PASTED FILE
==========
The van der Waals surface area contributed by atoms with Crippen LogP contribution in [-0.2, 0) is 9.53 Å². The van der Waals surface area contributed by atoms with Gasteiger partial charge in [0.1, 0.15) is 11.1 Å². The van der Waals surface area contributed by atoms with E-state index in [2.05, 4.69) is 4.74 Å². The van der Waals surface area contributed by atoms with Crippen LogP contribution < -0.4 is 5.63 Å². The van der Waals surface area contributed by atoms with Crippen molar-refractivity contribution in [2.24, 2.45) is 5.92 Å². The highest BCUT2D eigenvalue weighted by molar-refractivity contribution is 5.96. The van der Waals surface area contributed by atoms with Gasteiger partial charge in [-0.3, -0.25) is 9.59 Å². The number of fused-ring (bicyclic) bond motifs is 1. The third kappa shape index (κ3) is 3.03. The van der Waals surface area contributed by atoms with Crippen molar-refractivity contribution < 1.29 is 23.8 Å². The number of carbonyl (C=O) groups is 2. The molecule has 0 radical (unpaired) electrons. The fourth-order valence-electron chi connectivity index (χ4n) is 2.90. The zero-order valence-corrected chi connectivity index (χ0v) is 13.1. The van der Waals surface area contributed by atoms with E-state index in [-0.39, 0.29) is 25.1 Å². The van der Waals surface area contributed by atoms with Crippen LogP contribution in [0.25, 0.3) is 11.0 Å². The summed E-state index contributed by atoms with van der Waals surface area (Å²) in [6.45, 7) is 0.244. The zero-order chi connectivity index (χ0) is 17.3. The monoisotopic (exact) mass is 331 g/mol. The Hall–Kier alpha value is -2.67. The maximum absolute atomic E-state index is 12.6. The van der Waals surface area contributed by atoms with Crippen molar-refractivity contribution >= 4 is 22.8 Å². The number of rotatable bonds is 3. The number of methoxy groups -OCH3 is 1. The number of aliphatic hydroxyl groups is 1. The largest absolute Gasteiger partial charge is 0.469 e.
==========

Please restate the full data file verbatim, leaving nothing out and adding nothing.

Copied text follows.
The van der Waals surface area contributed by atoms with Crippen LogP contribution in [-0.2, 0) is 9.53 Å². The van der Waals surface area contributed by atoms with Gasteiger partial charge in [0.1, 0.15) is 11.1 Å². The van der Waals surface area contributed by atoms with E-state index in [2.05, 4.69) is 4.74 Å². The van der Waals surface area contributed by atoms with Crippen LogP contribution < -0.4 is 5.63 Å². The van der Waals surface area contributed by atoms with Crippen molar-refractivity contribution in [2.24, 2.45) is 5.92 Å². The highest BCUT2D eigenvalue weighted by molar-refractivity contribution is 5.96. The van der Waals surface area contributed by atoms with Gasteiger partial charge in [-0.3, -0.25) is 9.59 Å². The number of fused-ring (bicyclic) bond motifs is 1. The third kappa shape index (κ3) is 3.03. The van der Waals surface area contributed by atoms with Crippen molar-refractivity contribution < 1.29 is 23.8 Å². The number of carbonyl (C=O) groups is 2. The molecule has 0 radical (unpaired) electrons. The fourth-order valence-electron chi connectivity index (χ4n) is 2.90. The zero-order valence-corrected chi connectivity index (χ0v) is 13.1. The van der Waals surface area contributed by atoms with E-state index in [-0.39, 0.29) is 25.1 Å². The van der Waals surface area contributed by atoms with Crippen LogP contribution in [0.25, 0.3) is 11.0 Å². The summed E-state index contributed by atoms with van der Waals surface area (Å²) in [6.45, 7) is 0.244. The zero-order chi connectivity index (χ0) is 17.3. The monoisotopic (exact) mass is 331 g/mol. The Hall–Kier alpha value is -2.67. The maximum absolute atomic E-state index is 12.6. The van der Waals surface area contributed by atoms with Crippen molar-refractivity contribution >= 4 is 22.8 Å². The number of rotatable bonds is 3. The number of methoxy groups -OCH3 is 1. The number of aliphatic hydroxyl groups is 1. The largest absolute Gasteiger partial charge is 0.469 e.